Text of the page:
Government and politics
1868 map of Linlithgowshire showing parishes.
The county of West
Lothian or of
Linlithgow contained six burghs:
Armadale, Bathgate, Bo'ness, Linlithgow, Queensferry, and Whitburn.
Areas outside the burghs were administered as districts, of which
there were also six: Borrowstounness, Linlithgow, Queensferry,
Torphichen & Bathgate, Uphall, and Whitburn & Livingston.
The county was also split into twelve parishes; these were not used
for administrative purposes after 1929.
Local Government (Scotland) Act 1973
Local Government (Scotland) Act 1973 abolished the counties,
burghs, and districts, instead creating a system of regions and
Lothian was made a district of
Lothian region but lost
the burgh of
Bo'ness and the district of
Bo'ness to Falkirk district
of Central Region, the burgh of Queensferry and the district of
Kirkliston and part of Winchburgh to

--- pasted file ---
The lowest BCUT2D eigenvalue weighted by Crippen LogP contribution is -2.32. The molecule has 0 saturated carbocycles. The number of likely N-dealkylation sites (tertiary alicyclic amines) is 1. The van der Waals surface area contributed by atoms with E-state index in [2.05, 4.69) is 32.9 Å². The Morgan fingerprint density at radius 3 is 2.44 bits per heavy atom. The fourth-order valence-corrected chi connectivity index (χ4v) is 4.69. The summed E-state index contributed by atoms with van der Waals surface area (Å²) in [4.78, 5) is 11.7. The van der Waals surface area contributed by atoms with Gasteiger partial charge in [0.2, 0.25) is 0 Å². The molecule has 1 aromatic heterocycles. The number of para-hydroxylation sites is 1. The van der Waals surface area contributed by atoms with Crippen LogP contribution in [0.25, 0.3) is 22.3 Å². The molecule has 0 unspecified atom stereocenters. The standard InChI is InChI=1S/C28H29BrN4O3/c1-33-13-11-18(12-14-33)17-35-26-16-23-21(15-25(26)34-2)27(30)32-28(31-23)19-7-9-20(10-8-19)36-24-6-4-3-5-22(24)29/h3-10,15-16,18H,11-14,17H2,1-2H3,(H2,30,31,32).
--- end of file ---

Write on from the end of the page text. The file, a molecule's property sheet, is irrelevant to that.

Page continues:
Edinburgh district of Lothian
Region. It gained East Calder and West Calder districts from
Midlothian. The two-tier system was abolished by the Local Government
etc. (Scotland) Act 1994, and the district of West
Lothian was made a
unitary council area.
Lothian question, referring to whether Scottish, Welsh, and
Northern Irish MPs should be allowed to vote on English laws, is so
named because it was supposedly first raised by
Tam Dalyell while he
was MP for West Lothian.
Council political composition
Scottish National Party
Places of interest
Beecraigs Country Park
Linlithgow Palace, birthplace of Mary, Queen of Scots
Polkemmet Country Park
See also the pages of the West
Lothian Archaeological Trust
Susan Boyle, from Blackburn, a singer who achieved fame on the TV